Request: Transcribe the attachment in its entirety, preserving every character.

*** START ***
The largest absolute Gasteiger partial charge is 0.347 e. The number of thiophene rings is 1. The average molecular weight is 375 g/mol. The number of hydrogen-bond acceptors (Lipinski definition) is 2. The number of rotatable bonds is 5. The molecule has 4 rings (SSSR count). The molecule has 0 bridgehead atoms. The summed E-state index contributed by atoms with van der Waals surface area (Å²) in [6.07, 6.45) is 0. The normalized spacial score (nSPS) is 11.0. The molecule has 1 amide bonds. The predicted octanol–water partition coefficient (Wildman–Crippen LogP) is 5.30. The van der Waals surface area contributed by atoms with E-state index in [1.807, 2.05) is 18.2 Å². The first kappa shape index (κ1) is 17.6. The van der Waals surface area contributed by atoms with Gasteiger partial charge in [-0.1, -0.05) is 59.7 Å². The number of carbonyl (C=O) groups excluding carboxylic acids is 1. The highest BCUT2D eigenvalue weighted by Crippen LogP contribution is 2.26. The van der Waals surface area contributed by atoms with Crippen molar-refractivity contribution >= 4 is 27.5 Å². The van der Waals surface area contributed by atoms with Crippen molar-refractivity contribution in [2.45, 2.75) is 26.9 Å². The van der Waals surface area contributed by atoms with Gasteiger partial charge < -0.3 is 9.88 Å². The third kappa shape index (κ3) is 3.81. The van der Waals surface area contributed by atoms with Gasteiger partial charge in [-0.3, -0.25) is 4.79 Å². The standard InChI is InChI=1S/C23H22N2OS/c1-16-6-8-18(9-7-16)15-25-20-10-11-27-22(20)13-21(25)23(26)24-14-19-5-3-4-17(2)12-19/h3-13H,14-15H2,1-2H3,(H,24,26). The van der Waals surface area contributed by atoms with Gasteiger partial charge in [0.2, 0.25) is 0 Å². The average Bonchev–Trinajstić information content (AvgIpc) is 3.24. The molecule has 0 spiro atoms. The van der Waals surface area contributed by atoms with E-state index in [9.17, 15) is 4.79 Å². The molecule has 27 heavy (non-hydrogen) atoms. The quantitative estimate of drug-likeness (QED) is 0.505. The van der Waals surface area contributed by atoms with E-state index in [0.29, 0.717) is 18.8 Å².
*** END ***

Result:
The largest absolute Gasteiger partial charge is 0.347 e. The number of thiophene rings is 1. The average molecular weight is 375 g/mol. The number of hydrogen-bond acceptors (Lipinski definition) is 2. The number of rotatable bonds is 5. The molecule has 4 rings (SSSR count). The molecule has 0 bridgehead atoms. The summed E-state index contributed by atoms with van der Waals surface area (Å²) in [6.07, 6.45) is 0. The normalized spacial score (nSPS) is 11.0. The molecule has 1 amide bonds. The predicted octanol–water partition coefficient (Wildman–Crippen LogP) is 5.30. The van der Waals surface area contributed by atoms with E-state index in [1.807, 2.05) is 18.2 Å². The first kappa shape index (κ1) is 17.6. The van der Waals surface area contributed by atoms with Gasteiger partial charge in [-0.1, -0.05) is 59.7 Å². The number of carbonyl (C=O) groups excluding carboxylic acids is 1. The highest BCUT2D eigenvalue weighted by Crippen LogP contribution is 2.26. The van der Waals surface area contributed by atoms with Crippen molar-refractivity contribution >= 4 is 27.5 Å². The van der Waals surface area contributed by atoms with Crippen molar-refractivity contribution in [2.45, 2.75) is 26.9 Å². The van der Waals surface area contributed by atoms with Gasteiger partial charge < -0.3 is 9.88 Å². The third kappa shape index (κ3) is 3.81. The van der Waals surface area contributed by atoms with Gasteiger partial charge in [-0.3, -0.25) is 4.79 Å². The standard InChI is InChI=1S/C23H22N2OS/c1-16-6-8-18(9-7-16)15-25-20-10-11-27-22(20)13-21(25)23(26)24-14-19-5-3-4-17(2)12-19/h3-13H,14-15H2,1-2H3,(H,24,26). The van der Waals surface area contributed by atoms with Gasteiger partial charge in [0.2, 0.25) is 0 Å². The average Bonchev–Trinajstić information content (AvgIpc) is 3.24. The molecule has 0 spiro atoms. The van der Waals surface area contributed by atoms with E-state index in [9.17, 15) is 4.79 Å². The molecule has 27 heavy (non-hydrogen) atoms. The quantitative estimate of drug-likeness (QED) is 0.505. The van der Waals surface area contributed by atoms with E-state index in [0.29, 0.717) is 18.8 Å².